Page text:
Using genetic variation in Aedes aegypti to identify candidate anti-dengue virus genes

Gerard Terradas, Elizabeth Mcgraw

Research output: Contribution to journalArticle

Abstract

Background: Transcriptomic profiling has generated extensive lists of genes that respond to viral infection in mosquitoes. These gene lists contain two types of genes; (1) those that are responsible for the insect's natural antiviral defense mechanisms, including some known innate immunity genes, and (2) genes whose change in expression may occur simply as a result of infection. As genetic modification tools for mosquitoes continue to improve, the opportunities to make refractory insects via allelic replacement or delivery of small RNAs that alter gene expression are expanding. Therefore, the ability to identify which genes in transcriptional profiles may have immune function has increasing value. Arboviruses encounter a range of mosquito tissues and physiologies as they traverse from the midgut to the salivary glands. While the midgut is well-studied as the primary tissue barrier, antiviral genes expressed in the subsequent tissues of the carcass offer additional candidates for second stage intervention in the mosquito body. Methods: Mosquito lines collected recently from field populations exhibit natural genetic variation for dengue virus susceptibility. We sought to use a modified full-sib breeding design to identify mosquito families that varied in their dengue viral load in their bodies post infection. Results: By delivering virus intrathoracically, we bypassed the midgut and focused on whole body responses in order to evaluate carcass-associated refractoriness. We tested 25 candidate genes selected for their appearance in multiple published transcriptional profiles and were able to identify 12 whose expression varied with susceptibility in the genetic families. Conclusions: This method, using natural genetic variation, offers a simple means to screen and reduce candidate gene lists prior to carrying out more labor-intensive functional studies. The extracted RNA from the females across the families represents a storable resource that can be used to screen subsequent candidate genes in the future. The aspect of vector competence being assessed could be varied by focusing on different tissues or time points post infection.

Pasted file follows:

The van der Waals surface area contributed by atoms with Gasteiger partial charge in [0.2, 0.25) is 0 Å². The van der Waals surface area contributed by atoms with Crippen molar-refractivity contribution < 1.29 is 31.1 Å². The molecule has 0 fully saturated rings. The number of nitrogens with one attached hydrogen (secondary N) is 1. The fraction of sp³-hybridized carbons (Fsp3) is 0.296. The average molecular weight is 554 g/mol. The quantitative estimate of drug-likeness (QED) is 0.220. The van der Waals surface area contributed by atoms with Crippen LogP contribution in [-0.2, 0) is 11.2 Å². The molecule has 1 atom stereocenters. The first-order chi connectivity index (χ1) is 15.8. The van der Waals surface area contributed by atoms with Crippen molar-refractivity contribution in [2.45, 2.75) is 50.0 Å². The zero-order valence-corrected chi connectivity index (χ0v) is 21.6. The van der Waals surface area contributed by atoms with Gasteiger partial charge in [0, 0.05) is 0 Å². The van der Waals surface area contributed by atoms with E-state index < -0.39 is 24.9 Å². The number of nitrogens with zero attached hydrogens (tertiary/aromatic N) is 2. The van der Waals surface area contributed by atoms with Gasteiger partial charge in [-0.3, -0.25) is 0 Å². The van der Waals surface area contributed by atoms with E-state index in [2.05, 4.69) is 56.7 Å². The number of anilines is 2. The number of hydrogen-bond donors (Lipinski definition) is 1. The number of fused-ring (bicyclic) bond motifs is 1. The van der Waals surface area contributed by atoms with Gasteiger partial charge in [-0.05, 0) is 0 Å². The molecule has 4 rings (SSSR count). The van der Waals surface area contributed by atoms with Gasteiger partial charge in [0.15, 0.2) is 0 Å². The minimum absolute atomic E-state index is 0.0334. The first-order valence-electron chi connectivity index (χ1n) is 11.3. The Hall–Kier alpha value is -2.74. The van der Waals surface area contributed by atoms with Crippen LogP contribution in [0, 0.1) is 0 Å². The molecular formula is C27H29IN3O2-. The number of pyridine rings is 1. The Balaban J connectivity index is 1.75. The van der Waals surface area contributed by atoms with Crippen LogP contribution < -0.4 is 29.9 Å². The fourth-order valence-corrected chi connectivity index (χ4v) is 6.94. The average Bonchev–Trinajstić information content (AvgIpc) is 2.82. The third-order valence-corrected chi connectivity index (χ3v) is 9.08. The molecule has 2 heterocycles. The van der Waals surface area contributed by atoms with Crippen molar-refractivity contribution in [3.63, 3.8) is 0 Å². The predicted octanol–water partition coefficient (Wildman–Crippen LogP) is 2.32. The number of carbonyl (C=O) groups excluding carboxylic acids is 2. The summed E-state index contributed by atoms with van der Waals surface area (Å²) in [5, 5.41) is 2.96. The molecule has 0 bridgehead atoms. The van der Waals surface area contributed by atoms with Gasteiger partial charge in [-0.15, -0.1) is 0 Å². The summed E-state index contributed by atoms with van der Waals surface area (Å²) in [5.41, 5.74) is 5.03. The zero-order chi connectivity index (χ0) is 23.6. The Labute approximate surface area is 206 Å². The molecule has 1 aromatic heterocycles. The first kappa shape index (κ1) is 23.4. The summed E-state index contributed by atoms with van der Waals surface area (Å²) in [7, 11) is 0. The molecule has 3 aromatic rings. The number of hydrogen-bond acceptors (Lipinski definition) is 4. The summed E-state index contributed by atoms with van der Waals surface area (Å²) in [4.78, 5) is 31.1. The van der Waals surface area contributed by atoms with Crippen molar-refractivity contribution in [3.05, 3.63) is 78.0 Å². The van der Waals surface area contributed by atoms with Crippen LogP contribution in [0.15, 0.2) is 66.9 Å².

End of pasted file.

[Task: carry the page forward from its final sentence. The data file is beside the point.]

Original languageEnglish (US)
Article number580
JournalBMC Infectious Diseases
Volume19
Issue number1
DOIs
StatePublished - Jul 4 2019

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Dengue Virus
Aedes
Culicidae
Genes
Antiviral Agents
Insects
Infection
RNA
Arboviruses
Aptitude
Dengue
Virus Diseases
Defense Mechanisms
Genetic Predisposition to Disease
Salivary Glands
Viral Load
Innate Immunity
Mental Competency
Breeding
Viruses

All Science Journal Classification (ASJC) codes

  • Infectious Diseases

Cite this

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title = "Using genetic variation in Aedes aegypti to identify candidate anti-dengue virus genes",
abstract = "Background: Transcriptomic profiling has generated extensive lists of genes that respond to viral infection in mosquitoes. These gene lists contain two types of genes; (1) those that are responsible for the insect's natural antiviral defense mechanisms, including some known innate immunity genes, and (2) genes whose change in expression may occur simply as a result of infection. As genetic modification tools for mosquitoes continue to improve, the opportunities to make refractory insects via allelic replacement or delivery of small RNAs that alter gene expression are expanding. Therefore, the ability to identify which genes in transcriptional profiles may have immune function has increasing value. Arboviruses encounter a range of mosquito tissues and physiologies as they traverse from the midgut to the salivary glands. While the midgut is well-studied as the primary tissue barrier, antiviral genes expressed in the subsequent tissues of the carcass offer additional candidates for second stage intervention in the mosquito body. Methods: Mosquito lines collected recently from field populations exhibit natural genetic variation for dengue virus susceptibility. We sought to use a modified full-sib breeding design to identify mosquito families that varied in their dengue viral load in their bodies post infection. Results: By delivering virus intrathoracically, we bypassed the midgut and focused on whole body responses in order to evaluate carcass-associated refractoriness. We tested 25 candidate genes selected for their appearance in multiple published transcriptional profiles and were able to identify 12 whose expression varied with susceptibility in the genetic families. Conclusions: This method, using natural genetic variation, offers a simple means to screen and reduce candidate gene lists prior to carrying out more labor-intensive functional studies. The extracted RNA from the females across the families represents a storable resource that can be used to screen subsequent candidate genes in the future. The aspect of vector competence being assessed could be varied by focusing on different tissues or time points post infection.",
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Using genetic variation in Aedes aegypti to identify candidate anti-dengue virus genes. / Terradas, Gerard; Mcgraw, Elizabeth.

In: BMC Infectious Diseases, Vol. 19, No. 1, 580, 04.07.2019.

Research output: Contribution to journalArticle

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